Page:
Thirty years ago, the future became passé. When the Berlin Wall fell in late 1989 and the communist regimes that hid behind it collapsed, political scientist Francis Fukuyama called the event “the end of history”. But he also cast it as the finale of the future: the end of imagining how things might be different. The utopian visions driving both communism and fascism had been discredited and defeated. They were to be replaced by an eternal ‘now’ that, in Fukuyama’s words, saw “Western liberal democracy as the final form of human government”.
In the intervening decades, past and future have been reasserting themselves. Throwbacks such as right-wing populism are challenging liberal complacency, and environmental apocalypse is emerging as the face of the future. But most people in high-income countries would rather avert their eyes to focus on a still-comfortable consumerist present. At such a time, imagining a positive future is a challenge, but a new initiative in Berlin wants to try.
The Futurium, billed as a “house of futures”, is a museum, exhibition space and site for education and conferences. The €58-million (US$64-million) building, designed by Berlin architects Richter Musikowski, shimmers in asymmetrical glass and metal, like a 1960s vision of the space age squashed between office blocks on the banks of the River Spree. It opened in September in the presence of Anja Karliczek, head of Germany’s Federal Ministry for Education and Research, the museum’s largest funder. Other backers include leading scientific institutes such as the Fraunhofer Society, Helmholtz Association and Max Planck Society.
How do these prestigious bodies invite us to imagine the future? Oddly timidly, in my view — with a focus on new technologies and modest hints for living sustainably. The opening exhibition reveals deeper issues with the thinking behind the space.
The Futurium’s three floors are divided into a basement ‘lab’ for workshops, a ground-floor ‘forum’ for larger events and an exhibition space above. The last is divided into three ‘thinking spaces’: Human, Nature and Technology, each with its own exhibition — respectively, Common Cause, Rethinking Nature and Towards New Horizons. A humanoid robot (‘Pepper’, made by SoftBank Robotics in Paris) acts as greeter, dispensing wristbands that contain implanted radio-frequency identification chips. At various points in the show, visitors can vote for a possible future by pressing their wristband against a scanner. For example, they can choose whether they would prefer to live on after death as a digital avatar, pass their data to their loved ones or have all electronic traces of themselves deleted.
Past Pepper, the layout is baffling, with little indication of what is where, or why. When I stumbled across the Technology thinking space, however, I found the exhibits informative, with concepts such as big data and artificial intelligence explained well. Visitors of all ages are kept engaged by various gadgets, such as tablet computers that provide an augmented view of some displays.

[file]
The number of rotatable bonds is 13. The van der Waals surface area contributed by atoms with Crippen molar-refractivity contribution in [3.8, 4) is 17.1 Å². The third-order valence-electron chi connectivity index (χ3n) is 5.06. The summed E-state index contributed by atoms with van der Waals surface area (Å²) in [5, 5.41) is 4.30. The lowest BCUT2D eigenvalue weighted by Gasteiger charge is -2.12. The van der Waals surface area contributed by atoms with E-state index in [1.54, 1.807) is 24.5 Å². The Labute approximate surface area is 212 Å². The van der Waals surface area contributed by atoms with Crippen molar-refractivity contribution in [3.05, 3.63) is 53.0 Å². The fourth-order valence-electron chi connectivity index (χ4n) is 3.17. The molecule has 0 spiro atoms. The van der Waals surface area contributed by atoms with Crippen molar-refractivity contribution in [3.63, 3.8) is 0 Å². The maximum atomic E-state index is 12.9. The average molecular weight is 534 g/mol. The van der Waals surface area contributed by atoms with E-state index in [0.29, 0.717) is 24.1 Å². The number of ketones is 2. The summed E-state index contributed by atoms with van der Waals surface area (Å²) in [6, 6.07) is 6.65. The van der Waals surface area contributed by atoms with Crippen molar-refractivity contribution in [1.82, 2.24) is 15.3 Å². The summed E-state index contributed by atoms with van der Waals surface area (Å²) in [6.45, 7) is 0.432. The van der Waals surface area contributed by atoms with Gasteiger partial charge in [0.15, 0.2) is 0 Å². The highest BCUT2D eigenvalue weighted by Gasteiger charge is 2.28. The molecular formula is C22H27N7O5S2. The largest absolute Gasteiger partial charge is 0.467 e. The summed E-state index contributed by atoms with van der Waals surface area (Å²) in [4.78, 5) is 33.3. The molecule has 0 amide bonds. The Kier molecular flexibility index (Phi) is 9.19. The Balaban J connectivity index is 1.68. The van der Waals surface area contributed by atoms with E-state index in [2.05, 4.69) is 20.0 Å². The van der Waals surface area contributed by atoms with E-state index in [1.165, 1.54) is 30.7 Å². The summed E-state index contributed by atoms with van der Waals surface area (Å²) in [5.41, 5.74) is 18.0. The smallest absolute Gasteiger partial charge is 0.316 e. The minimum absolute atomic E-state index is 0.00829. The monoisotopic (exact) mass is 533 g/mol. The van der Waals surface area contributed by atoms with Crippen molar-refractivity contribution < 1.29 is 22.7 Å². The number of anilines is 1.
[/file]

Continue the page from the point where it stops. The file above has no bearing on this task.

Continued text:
The Human space invites us to consider topics such as the networked society and future cities. A central focus is overconsumption, with a rather messy series of exhibits prompting visitors to consider how much stuff they really need, and promoting the benefits of decluttering. In the Nature area, themes include urban farming and renewable energy. An exhibit on sustainable biomaterials presents some provocative alternatives to plastics — shoes made from algae, and fungus-based furniture. The curators intend to update the whole exhibition gradually, and to introduce major new themes annually from 2021. These individual elements are stimulating.
But I found the conceptual basis for the Futurium’s structure — the division into human, technology and nature — problematic. An installation at the start of the exhibition displays the three concepts as linked but distinct, with ‘technology’ far removed from ‘people’, and ‘natural’ nodes such as ecosystems or even the laws of nature on a par with art and faith. These separations are deeply misleading. To portray technology as unconnected to humans fuels technological determinism; to portray it as separate from nature is to perpetuate the Western myth that technology exists to dominate an unruly Earth.
Prising the human away from nature is perhaps the most egregious of all; it implies that we are self-contained, rather than dependent on a biosphere increasingly under threat. Other framings, such as humanity as a subset of nature, and technology as a subset of the human, might have been better suited to the messages about sustainability that the museum ultimately wants to promote.
Overall, the Futurium succeeds best as a showcase for the shiniest aspects of the present. In this way, it resembles other tech-engagement centres, such as Science Gallery Dublin and its six sister venues around the world, or Tokyo’s National Museum of Emerging Science and Innovation. But it claims to be something more: a place for co-imagining alternative futures. To succeed, it will need to be bolder. Even though the Berlin landscape is dotted with monuments to failed ideologies, such as the Stasi Museum, history did not end when the wall fell. To imagine new futures, this museum must free itself from the conceptual frameworks of the past.